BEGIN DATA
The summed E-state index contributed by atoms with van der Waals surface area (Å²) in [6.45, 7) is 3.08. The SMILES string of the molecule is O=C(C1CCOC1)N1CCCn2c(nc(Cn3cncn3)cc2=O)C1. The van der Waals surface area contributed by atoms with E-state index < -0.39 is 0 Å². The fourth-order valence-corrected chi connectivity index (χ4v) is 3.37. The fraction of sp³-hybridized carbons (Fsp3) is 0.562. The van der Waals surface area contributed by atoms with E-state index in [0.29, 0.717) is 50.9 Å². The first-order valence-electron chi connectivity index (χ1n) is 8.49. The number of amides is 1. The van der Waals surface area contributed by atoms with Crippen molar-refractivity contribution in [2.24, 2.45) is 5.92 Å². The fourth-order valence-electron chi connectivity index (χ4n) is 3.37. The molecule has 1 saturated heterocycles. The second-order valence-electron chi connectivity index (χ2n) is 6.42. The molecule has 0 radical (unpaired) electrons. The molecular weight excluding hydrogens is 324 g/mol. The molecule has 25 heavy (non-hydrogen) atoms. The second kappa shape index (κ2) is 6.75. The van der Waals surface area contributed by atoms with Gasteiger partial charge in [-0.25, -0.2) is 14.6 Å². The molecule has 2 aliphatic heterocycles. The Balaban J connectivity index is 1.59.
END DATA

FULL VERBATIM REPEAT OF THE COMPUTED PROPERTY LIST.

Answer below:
The summed E-state index contributed by atoms with van der Waals surface area (Å²) in [6.45, 7) is 3.08. The SMILES string of the molecule is O=C(C1CCOC1)N1CCCn2c(nc(Cn3cncn3)cc2=O)C1. The van der Waals surface area contributed by atoms with E-state index < -0.39 is 0 Å². The fourth-order valence-corrected chi connectivity index (χ4v) is 3.37. The fraction of sp³-hybridized carbons (Fsp3) is 0.562. The van der Waals surface area contributed by atoms with E-state index in [0.29, 0.717) is 50.9 Å². The first-order valence-electron chi connectivity index (χ1n) is 8.49. The number of amides is 1. The van der Waals surface area contributed by atoms with Crippen molar-refractivity contribution in [2.24, 2.45) is 5.92 Å². The fourth-order valence-electron chi connectivity index (χ4n) is 3.37. The molecule has 1 saturated heterocycles. The second-order valence-electron chi connectivity index (χ2n) is 6.42. The molecule has 0 radical (unpaired) electrons. The molecular weight excluding hydrogens is 324 g/mol. The molecule has 25 heavy (non-hydrogen) atoms. The second kappa shape index (κ2) is 6.75. The van der Waals surface area contributed by atoms with Gasteiger partial charge in [-0.25, -0.2) is 14.6 Å². The molecule has 2 aliphatic heterocycles. The Balaban J connectivity index is 1.59.